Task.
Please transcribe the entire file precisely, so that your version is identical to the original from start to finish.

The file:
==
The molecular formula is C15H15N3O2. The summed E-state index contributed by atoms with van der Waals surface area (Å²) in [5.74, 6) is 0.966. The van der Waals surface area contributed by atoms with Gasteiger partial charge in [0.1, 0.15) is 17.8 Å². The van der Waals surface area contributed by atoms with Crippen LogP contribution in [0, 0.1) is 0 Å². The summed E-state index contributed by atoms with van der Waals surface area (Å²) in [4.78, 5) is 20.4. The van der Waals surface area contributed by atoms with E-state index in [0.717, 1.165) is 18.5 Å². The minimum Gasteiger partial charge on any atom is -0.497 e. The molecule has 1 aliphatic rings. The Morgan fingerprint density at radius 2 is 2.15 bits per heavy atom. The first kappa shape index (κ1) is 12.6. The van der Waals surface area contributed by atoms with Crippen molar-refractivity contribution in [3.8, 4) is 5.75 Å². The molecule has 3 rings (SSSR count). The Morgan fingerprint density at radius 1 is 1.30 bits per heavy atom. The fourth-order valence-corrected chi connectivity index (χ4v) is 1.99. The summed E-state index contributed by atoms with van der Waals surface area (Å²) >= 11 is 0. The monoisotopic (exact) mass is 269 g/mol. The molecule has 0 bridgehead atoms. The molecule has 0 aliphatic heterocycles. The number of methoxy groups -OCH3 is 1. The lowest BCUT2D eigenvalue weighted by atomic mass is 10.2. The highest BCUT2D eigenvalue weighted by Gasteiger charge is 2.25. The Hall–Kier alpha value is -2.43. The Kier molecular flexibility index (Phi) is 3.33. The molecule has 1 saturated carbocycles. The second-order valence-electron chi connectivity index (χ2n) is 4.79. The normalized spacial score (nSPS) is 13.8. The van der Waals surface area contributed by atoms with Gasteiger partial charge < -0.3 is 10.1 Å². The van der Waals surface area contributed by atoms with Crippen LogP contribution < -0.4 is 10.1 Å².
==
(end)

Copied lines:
The molecular formula is C15H15N3O2. The summed E-state index contributed by atoms with van der Waals surface area (Å²) in [5.74, 6) is 0.966. The van der Waals surface area contributed by atoms with Gasteiger partial charge in [0.1, 0.15) is 17.8 Å². The van der Waals surface area contributed by atoms with Crippen LogP contribution in [0, 0.1) is 0 Å². The summed E-state index contributed by atoms with van der Waals surface area (Å²) in [4.78, 5) is 20.4. The van der Waals surface area contributed by atoms with E-state index in [0.717, 1.165) is 18.5 Å². The minimum Gasteiger partial charge on any atom is -0.497 e. The molecule has 1 aliphatic rings. The Morgan fingerprint density at radius 2 is 2.15 bits per heavy atom. The first kappa shape index (κ1) is 12.6. The van der Waals surface area contributed by atoms with Crippen molar-refractivity contribution in [3.8, 4) is 5.75 Å². The molecule has 3 rings (SSSR count). The Morgan fingerprint density at radius 1 is 1.30 bits per heavy atom. The fourth-order valence-corrected chi connectivity index (χ4v) is 1.99. The summed E-state index contributed by atoms with van der Waals surface area (Å²) >= 11 is 0. The monoisotopic (exact) mass is 269 g/mol. The molecule has 0 bridgehead atoms. The molecule has 0 aliphatic heterocycles. The number of methoxy groups -OCH3 is 1. The lowest BCUT2D eigenvalue weighted by atomic mass is 10.2. The highest BCUT2D eigenvalue weighted by Gasteiger charge is 2.25. The Hall–Kier alpha value is -2.43. The Kier molecular flexibility index (Phi) is 3.33. The molecule has 1 saturated carbocycles. The second-order valence-electron chi connectivity index (χ2n) is 4.79. The normalized spacial score (nSPS) is 13.8. The van der Waals surface area contributed by atoms with Gasteiger partial charge < -0.3 is 10.1 Å². The van der Waals surface area contributed by atoms with Crippen LogP contribution < -0.4 is 10.1 Å².